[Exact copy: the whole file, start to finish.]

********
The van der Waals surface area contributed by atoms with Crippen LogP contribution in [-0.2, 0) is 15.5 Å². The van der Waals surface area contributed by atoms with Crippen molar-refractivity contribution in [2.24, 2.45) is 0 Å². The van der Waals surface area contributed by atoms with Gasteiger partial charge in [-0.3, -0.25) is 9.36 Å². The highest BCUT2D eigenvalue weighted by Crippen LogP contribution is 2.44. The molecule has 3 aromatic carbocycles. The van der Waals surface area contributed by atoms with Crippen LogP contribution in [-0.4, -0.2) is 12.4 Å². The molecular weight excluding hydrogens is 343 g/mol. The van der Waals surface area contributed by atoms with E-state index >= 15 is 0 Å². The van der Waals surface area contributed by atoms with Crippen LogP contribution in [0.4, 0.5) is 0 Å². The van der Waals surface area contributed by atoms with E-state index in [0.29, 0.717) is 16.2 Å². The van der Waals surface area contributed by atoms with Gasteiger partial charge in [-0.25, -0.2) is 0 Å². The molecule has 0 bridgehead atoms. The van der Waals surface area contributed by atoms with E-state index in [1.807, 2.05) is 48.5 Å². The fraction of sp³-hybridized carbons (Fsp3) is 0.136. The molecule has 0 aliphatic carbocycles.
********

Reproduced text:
The van der Waals surface area contributed by atoms with Crippen LogP contribution in [-0.2, 0) is 15.5 Å². The van der Waals surface area contributed by atoms with Crippen molar-refractivity contribution in [2.24, 2.45) is 0 Å². The van der Waals surface area contributed by atoms with Gasteiger partial charge in [-0.3, -0.25) is 9.36 Å². The highest BCUT2D eigenvalue weighted by Crippen LogP contribution is 2.44. The molecule has 3 aromatic carbocycles. The van der Waals surface area contributed by atoms with Crippen LogP contribution in [-0.4, -0.2) is 12.4 Å². The molecular weight excluding hydrogens is 343 g/mol. The van der Waals surface area contributed by atoms with E-state index >= 15 is 0 Å². The van der Waals surface area contributed by atoms with Crippen LogP contribution in [0.4, 0.5) is 0 Å². The van der Waals surface area contributed by atoms with E-state index in [0.29, 0.717) is 16.2 Å². The van der Waals surface area contributed by atoms with Gasteiger partial charge in [-0.25, -0.2) is 0 Å². The molecule has 0 bridgehead atoms. The van der Waals surface area contributed by atoms with E-state index in [1.807, 2.05) is 48.5 Å². The fraction of sp³-hybridized carbons (Fsp3) is 0.136. The molecule has 0 aliphatic carbocycles.